AG won’t defend reasonableness law at High Court, allows Levin to get outside counsel

Swiss issue international warrant for Assad uncle over 1980s war crimes

A Swiss court last year ordered an international arrest warrant for the uncle of Syria President Bashar Assad for war crimes allegedly committed in the 1980s, according to the ruling only published today.

The decision was published a year after Switzerland’s Federal Criminal Court ordered the Federal Department of Justice and Police (FDJP) to issue the warrant.

The office of the Swiss attorney general had asked that the ruling be kept secret for fear that Rifaat Assad might take measures to dodge arrest, the Keystone-ATS news agency reports.

The attorney general’s office had already in 2021 requested the issuance of an international arrest warrant for the 85-year-old, but the justice ministry had balked, arguing Switzerland did not have jurisdiction to pursue him.

At the time, it pointed out that he was neither a Swiss citizen nor residing in the country, and that no Swiss citizens were among the victims of the 1982 massacre in the Syrian city of Hama, which the accusations center around.

But the court did not share that interpretation, highlighting that Rifaat Assad had been staying at a Geneva hotel when Swiss prosecutors first launched their investigation into him in 2013.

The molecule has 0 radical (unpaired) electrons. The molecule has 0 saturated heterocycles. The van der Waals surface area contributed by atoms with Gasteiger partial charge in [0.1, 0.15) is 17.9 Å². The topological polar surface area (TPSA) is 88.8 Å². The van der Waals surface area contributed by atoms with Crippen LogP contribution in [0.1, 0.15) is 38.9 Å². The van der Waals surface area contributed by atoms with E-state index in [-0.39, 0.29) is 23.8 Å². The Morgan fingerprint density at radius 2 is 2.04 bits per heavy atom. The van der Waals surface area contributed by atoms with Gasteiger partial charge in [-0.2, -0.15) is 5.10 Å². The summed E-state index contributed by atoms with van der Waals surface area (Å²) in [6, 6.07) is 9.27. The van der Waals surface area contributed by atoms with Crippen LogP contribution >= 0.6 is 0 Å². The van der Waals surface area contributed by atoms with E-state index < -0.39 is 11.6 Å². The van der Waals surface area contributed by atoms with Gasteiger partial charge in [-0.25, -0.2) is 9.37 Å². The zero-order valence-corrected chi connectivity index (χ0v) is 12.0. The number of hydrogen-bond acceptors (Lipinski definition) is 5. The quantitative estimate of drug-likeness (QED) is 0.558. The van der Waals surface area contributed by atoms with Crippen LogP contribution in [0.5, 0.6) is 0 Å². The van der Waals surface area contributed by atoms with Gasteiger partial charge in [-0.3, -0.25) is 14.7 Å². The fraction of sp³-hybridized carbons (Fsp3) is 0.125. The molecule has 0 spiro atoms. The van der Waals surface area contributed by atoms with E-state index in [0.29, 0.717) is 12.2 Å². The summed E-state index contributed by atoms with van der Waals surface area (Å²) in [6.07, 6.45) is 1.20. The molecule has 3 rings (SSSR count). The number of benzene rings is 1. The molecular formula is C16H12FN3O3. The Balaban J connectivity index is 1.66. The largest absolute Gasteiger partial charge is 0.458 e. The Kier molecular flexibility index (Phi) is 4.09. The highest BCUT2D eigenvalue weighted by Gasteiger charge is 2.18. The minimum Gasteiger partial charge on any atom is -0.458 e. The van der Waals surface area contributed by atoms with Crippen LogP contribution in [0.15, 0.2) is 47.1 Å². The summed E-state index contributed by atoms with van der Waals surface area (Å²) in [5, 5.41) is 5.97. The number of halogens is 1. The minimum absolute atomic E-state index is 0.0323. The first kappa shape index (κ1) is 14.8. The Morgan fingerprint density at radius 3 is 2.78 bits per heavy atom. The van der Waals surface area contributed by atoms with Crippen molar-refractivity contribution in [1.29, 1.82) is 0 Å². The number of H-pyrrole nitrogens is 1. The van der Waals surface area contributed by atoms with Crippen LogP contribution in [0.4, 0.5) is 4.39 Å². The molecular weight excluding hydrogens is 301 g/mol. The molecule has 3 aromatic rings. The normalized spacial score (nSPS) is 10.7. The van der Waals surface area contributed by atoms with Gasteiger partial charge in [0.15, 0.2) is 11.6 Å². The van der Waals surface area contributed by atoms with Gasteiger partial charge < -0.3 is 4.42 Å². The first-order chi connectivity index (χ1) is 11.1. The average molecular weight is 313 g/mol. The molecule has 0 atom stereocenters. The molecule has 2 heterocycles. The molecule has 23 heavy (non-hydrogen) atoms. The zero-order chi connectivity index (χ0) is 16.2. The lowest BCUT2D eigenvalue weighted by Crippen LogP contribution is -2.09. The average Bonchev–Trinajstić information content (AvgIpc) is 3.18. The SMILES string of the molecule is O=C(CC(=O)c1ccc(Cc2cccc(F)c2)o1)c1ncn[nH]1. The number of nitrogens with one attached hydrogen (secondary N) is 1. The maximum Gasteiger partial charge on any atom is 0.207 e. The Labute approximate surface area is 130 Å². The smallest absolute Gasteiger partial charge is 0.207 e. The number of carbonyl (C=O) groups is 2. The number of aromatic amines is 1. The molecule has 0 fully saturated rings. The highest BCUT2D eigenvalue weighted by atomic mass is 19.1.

The warrant is meanwhile likely to go unheeded: The younger brother of former Syrian president Hafez Assad returned to Syria in 2021, after 37 years in exile.

The complaint against Rifaat Assad was first filed a decade ago by TRIAL International, a rights group that works with victims and pushes Switzerland to prosecute alleged international criminals.

TRIAL said that much of the evidence it had compiled against him relates to his role in suppressing the 1982 Hama rebellion, where thousands of people were estimated to have been killed.

He was at the time in command of the Syrian Defense Forces, which is accused of “executions, enforced disappearances, rape and torture on an unimaginable scale,” according to TRIAL, citing estimates that as many as 40,000 people were killed in the span of three weeks.

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